Before diving into the engine assembly, some background is in order. GM's aluminum 346 LS1 engine block is a solid-deck design, incorporating cast-in sleeves. The block is cast around the sleeves using machining techniques that have yielded the closest tolerances of any GM block. GM never intended for the aftermarket to bore the block. Traditional boring on the thin liners just isn't feasible. If you want to retain the stock bore and use the largest aftermarket stroker crankshaft package available, the engine can be enlarged to 396 ci with a 4.125-inch stroke, but it is not recommended by MTI due to the factory liners' short cylinders. Since there is no replacement for displacement, in order to bore a Gen-III aluminum block, Darton's "Modular Integrated Deck" (MID) design provides sleeves that are capable of taking the stock 3.898 bore all the way out to 4.160 inches. Max out the bore, throw in a custom stroker crank, and you have 455 ci of terror.
Follow along as we go though the short-block machining and assembly process. MTI has a self-contained, state-of-the-art engine-building machine shop and talented personnel to ensure top-notch quality. The engine build was put into the capable hands of Daniel McCleskey, chief engine-building machinist, while Robert Maenza, head porter and machinist, will take us through the cylinder head preparations in Part II. With backgrounds in Pro Stock racing, these gentlemen bring a wealth of knowledge to the Gen-III community and keep MTI on the leading edge of engine and cylinder head development.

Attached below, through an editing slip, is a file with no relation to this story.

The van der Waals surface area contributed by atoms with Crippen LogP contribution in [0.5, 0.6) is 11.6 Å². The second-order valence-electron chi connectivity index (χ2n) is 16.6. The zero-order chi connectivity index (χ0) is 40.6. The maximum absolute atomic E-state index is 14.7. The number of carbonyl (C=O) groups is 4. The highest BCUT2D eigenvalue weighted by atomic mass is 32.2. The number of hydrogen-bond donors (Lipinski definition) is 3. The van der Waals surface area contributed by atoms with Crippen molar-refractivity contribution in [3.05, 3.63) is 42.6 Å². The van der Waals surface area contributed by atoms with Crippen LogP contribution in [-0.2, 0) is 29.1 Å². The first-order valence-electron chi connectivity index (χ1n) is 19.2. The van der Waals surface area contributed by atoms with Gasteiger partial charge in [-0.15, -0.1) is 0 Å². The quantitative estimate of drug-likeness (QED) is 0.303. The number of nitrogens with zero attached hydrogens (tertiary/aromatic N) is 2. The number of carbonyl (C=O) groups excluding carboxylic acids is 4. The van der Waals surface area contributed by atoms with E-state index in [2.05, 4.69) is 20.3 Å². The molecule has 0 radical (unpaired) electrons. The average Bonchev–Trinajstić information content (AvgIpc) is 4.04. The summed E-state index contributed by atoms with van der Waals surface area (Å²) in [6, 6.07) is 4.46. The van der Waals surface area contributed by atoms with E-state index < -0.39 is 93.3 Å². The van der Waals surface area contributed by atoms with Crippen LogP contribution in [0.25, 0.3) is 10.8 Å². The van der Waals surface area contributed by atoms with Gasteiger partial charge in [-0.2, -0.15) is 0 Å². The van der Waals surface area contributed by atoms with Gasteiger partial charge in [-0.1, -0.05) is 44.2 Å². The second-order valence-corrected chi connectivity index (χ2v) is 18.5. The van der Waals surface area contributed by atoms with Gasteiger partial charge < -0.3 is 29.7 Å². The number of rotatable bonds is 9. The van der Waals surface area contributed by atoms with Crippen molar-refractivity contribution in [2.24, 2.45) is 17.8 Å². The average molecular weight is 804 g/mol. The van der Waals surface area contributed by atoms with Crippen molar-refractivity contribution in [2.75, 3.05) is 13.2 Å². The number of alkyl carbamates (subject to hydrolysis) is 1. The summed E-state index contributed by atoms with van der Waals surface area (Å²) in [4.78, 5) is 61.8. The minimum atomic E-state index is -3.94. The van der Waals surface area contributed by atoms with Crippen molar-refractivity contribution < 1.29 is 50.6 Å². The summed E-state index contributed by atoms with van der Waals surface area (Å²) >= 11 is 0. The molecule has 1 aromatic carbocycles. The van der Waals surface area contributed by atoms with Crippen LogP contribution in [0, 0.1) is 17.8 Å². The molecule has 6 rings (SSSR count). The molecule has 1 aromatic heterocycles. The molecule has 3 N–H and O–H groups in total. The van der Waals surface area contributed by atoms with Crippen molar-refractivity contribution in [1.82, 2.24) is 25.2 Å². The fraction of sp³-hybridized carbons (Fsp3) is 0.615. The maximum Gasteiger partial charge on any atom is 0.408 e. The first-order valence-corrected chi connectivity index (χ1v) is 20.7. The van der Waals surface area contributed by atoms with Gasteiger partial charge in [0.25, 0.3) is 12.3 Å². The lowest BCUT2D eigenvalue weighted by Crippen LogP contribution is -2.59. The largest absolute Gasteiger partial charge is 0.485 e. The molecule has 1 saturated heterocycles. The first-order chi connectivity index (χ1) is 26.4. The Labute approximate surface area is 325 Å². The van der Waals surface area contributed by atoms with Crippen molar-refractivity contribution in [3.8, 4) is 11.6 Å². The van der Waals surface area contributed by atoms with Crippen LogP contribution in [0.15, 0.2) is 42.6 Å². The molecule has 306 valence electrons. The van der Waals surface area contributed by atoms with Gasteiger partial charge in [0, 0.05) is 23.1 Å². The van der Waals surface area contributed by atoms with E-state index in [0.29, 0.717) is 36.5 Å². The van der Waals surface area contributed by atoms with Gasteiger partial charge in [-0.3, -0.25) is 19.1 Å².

The main caps are torqued...
The main caps are torqued down to 60 ft-lb on the inside and 50 ft-lb onthe outside.
After torquing the main caps,...
After torquing the main caps, the two dowel pins on the back of theblock are removed, and the front and rear cam bearings are gently tappedout.
The block is set up on a Rottler...
The block is set up on a Rottler F-65A, three-axis CNC machine forboring. Once the block is firmly mounted, an edge finder is used to findthe center of each bore.
Classic Pontiac Versus GEN-III Displacement
Includes popular aftermarket stroker kits. Factory displacements denoted by an *
|C.I.D.||BORE||STROKE||ROD LENGTH||MAIN BEARING DIA.|
*455 Bore/Stroke Ratio - 0.986
*455 Rod/Stroke Ratio - 1.574
|C.I.D.||Bore||Stroke||Rod Length||Main Bearing Dia.|
*455 Bore/Stroke Ratio - 0.994
*455 Rod/Stroke Ratio - 1.464
Notice how the bore and stroke of the large-journal 428 and 455 classic Pontiac engines have been closely replicated in the aftermarket on the aluminum 455ci LS1. According to David Butler of Butler Performance (931-762-4596, www.jbp-pontiac.com), "In a factory configuration, the classic Pontiac 455 was noted for its torque. It's ironic that by going to a longer rod we make the classic Pontiac engine an excellent rev motor, while the LS1 community strives for better torque characteristics." Both camps can have their cake and eat it, too! As can be seen by the rod length and main bearing sizes, the traditional iron Pontiac is a much taller block. In addition, the Gen-III engine maintains a 2.100-inch rod journal (2.00 inches on 427s and 455s) while the traditional Pontiac checks in at 2.250 inches.